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My kids are weird. Now, don't get me wrong. I'm sure 99% of the time, they appear normal to the outside world. But, they're kids. They say and do some of the darndest strangest things. What makes it so crazy is the fact that they each have a different set of quirks. This means a constant buffet of weirdness to choose from.

Recently, we had hot dogs for dinner. This is a pretty basic American staple. A hot dog in a bun doesn't seem strange or very interesting. How one eats a hot dog also seems to be rather mundane. Unless, of course, you give it to Sean. I handed him a plate upon which I had placed a hot dog in a bun. He's had hot dogs before. I just assumed he would pick it up and eat it like everyone else. He will occasionally forgo the bun. Instead he went to town on that hot dog the way Heckle and Jeckle used to eat corn on the cob. (Remember them?)
Who eats a hot dog like that?
My little Charlotte may only be 1, but she's already got some quirks of her own. How many toddlers do you know that would pass up a freshly baked cinnamon roll for a piece of turkey? Maybe she's on Phase 1 of the South Beach Diet. All I know is that I had made cinnamon rolls for breakfast, but she wasn't at all interested. Instead, she did a drive-by toddle-by and stole a piece of turkey while I was packing lunches for the kids.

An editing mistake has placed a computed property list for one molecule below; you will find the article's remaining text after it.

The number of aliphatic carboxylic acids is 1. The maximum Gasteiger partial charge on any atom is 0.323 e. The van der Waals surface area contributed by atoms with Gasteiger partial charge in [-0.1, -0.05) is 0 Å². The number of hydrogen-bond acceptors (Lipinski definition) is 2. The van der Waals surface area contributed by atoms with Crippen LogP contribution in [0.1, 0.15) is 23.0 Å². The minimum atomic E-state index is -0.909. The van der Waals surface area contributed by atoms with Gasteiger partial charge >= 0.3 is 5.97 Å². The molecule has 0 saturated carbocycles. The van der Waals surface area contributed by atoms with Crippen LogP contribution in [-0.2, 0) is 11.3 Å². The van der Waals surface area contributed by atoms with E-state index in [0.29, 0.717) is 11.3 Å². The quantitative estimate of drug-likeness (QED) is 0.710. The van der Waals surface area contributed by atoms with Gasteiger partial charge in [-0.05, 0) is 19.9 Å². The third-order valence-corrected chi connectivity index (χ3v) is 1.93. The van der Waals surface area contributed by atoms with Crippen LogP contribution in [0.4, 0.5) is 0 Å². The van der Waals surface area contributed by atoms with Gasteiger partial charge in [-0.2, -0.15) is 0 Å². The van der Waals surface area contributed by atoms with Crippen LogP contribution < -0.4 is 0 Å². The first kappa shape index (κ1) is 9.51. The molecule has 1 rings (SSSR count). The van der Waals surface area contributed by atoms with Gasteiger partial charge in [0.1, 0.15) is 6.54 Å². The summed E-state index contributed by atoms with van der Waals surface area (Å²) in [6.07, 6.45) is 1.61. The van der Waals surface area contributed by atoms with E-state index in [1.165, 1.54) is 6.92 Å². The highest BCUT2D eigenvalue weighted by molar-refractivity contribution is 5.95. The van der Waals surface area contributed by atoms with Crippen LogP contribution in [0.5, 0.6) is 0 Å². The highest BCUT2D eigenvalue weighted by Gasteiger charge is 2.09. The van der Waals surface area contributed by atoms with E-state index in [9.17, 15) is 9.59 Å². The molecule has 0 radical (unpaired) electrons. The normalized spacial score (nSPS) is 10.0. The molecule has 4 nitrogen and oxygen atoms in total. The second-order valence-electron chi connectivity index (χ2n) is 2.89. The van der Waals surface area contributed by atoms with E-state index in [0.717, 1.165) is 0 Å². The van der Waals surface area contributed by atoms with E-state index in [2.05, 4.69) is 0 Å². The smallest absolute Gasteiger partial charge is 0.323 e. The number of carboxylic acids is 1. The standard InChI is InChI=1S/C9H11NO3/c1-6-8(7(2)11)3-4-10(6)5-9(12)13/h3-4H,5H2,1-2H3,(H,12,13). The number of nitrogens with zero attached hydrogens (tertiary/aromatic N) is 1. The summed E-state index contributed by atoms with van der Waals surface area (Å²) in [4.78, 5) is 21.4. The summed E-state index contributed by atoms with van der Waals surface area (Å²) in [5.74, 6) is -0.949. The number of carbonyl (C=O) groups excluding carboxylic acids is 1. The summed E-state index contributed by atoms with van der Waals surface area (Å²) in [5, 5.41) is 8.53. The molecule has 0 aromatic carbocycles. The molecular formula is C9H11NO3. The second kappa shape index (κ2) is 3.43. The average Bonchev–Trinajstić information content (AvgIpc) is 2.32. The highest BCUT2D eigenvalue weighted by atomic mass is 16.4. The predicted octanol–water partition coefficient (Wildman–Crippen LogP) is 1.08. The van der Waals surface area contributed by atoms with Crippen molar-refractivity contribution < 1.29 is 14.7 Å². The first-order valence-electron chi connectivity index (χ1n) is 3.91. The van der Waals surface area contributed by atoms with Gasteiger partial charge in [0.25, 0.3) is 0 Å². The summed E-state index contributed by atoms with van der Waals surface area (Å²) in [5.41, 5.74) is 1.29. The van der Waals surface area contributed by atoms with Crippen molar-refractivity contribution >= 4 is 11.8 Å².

And then there is her fascination with Shakira. Charlotte is usually very content in the car. If, however, she starts crying, she will not stop unless you stop the car and get her out of her seat. This is not very convenient if you're actually trying to get somewhere. So, we've been known to drive around with a screaming Charlotte. Until Sophie - thanks to Juju's Zumba habit - discovered the one thing that could shut her up. Playing "Waka Waka" by Shakira. Very loudly and on repeat (much to Patrick's dismay). We've actually had some fun with it. Charlotte starts screaming. As soon as she hears the opening of the song, she stops. Stop the music. Scream. Start the music. Stop. It's comical. If we got a video of it, we might have a YouTube sensation on our hands. Don't get me wrong, it is a very catchy song. But after the 25th time, it starts to wear on you. Although, our Fang is getting better and better!